and ambitious, being able to play with others.
achievement to do that one time. For the SDHS to do it year after
year is a tribute to members and the wider community.
recent years the museum has added a beautiful entry way in memory
of the late Stan Wilson. More than that, volunteers have
maintained it the gardens. On the way into the building there are
outdoor learning stations to point out places of interest and
significance along that stretch of the Kalamazoo River.
here's the sales pitch. Go see the show - and take time to reflect
on its wall and floor displays. The rewards are rich and
Welcome from Jack
Sheridan and Chris Yoder leaders of the Society Family History
Group. Our meeting schedule is the first and third Thursday of
every month. Upcoming meetings are:
Thursday June 20
Thursday July 11
Thursday July 25
Due to the July 4th holiday, meetings in July are moved
to the second and fourth Thursday of the month. The time and place
are always 3:30 in the Old School House.
Please join us to see what we are all about and most importantly,
share "lessons learned" about the many tools available for family
In recent months I have told you about my Ancestry.com DNA
analysis. I am getting a steady feedback of 40-50 possible matches
each week. The matches have identified many distant cousins but no
EUREKA! moment to report yet. Stay tuned.
I think of a family tree as just that – the trunk, branches and
twigs. It consists of connections, names and dates. Interesting
yes, but the tree must bear fruit to be truly appreciated. The
fruit consists of information about the folks that populate the
tree! Who were they, their failures and successes, their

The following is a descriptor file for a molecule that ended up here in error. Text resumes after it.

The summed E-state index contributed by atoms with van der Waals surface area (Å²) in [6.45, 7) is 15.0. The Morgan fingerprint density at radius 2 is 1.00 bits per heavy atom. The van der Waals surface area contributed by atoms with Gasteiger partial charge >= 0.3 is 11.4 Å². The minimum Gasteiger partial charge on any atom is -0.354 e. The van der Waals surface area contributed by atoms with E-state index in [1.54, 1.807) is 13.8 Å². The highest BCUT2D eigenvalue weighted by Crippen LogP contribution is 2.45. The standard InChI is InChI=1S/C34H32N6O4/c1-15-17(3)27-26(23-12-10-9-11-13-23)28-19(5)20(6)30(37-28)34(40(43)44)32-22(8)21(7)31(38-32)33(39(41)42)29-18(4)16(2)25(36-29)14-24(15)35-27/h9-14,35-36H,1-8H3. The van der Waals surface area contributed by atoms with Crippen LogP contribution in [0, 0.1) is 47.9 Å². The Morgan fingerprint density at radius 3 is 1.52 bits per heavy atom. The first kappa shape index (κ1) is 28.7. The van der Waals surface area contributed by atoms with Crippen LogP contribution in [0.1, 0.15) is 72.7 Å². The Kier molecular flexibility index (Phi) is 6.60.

occupations, the story of their lives, what did they look like?
Truly, an “only photo” is worth a thousand words!
Here is what I mean. Yesterday Sherry Smith Coupe forwarded me an
email she received as a result of building her tree on
Ancestry.com. Her great great grandfather was Humphrey Smith born
in Massachusetts in 1811. This was a EUREKA! moment
The email said: I'm a descendant of Bunyan, brother to
Humphrey. Last year at our family 4th of July picnic, my cousin
loaned me 4 photo albums to scan. They were in the attic at the
farm. I have pics of Humphrey & wife Sophronia - they were labeled
with names (also have posted them online). They are engraved with
Chicago IL. I have one pic of a young man, with Chicago IL on the
back, but no name. I was wondering if you maybe had pics & could
identify him? I would be glad to email this pic to you. Thanks,
Deb Lowell (Waugh family)
Think about it and remember if you want to discover your family
history, but have not known where and how to begin, our SDHS
Family History group wants to help you.
An easy starting point is to record what you know about your
parents, grandparents, and great grandparents and send it along
for a review by our volunteers to SDHS Family History Box 617
Douglas, Michigan 49406, or email a copy to either
Give us time for an initial assessment. We will soon be back to
you with readily found data and with suggestions on the next steps
to take. Future further help is always available from the Family
History group. The only requirement is membership in the SDHS.
Your family history does not have to have any connection to the
Still wondering? Questions/comments/advice/needs: Contact me at:
firstname.lastname@example.org or 269 857-7144. Chris
email@example.com is back from Arizona so his great help is
Click on the picture for a higher resolution copy.
A Basin Tour
The setting of this photo, known as the Basin, is where it all
started in the fall of 1830. First settlers William Butler, wife
Mary, and two young children camped near here after being dropped
off by the schooner Madison. They built a raft and poled it upriver
to build a trading post in the area of Saugatuck today.
The photo location is not obvious. So in your imagination follow the
shoreline to the left and within fifty yards you are on the south
pier of the channel to Lake Michigan. At the time of this photo, a
hundred years ago, the piers were made of wood but their location
was the same as today. Cross over the river to the north side of the
channel and you are on the now well known McClendon property. A
sheet piling retaining wall lines the river bank upriver toward
Saugatuck. Behind that wall is sand fill.
However, at the time of this photo and before, the shoreline curved
further to the northeast before joining the present day shoreline
[near the point you see a two story house in the photo]. The sand
fill – placed there by Frank Denison maybe thirty years ago – covers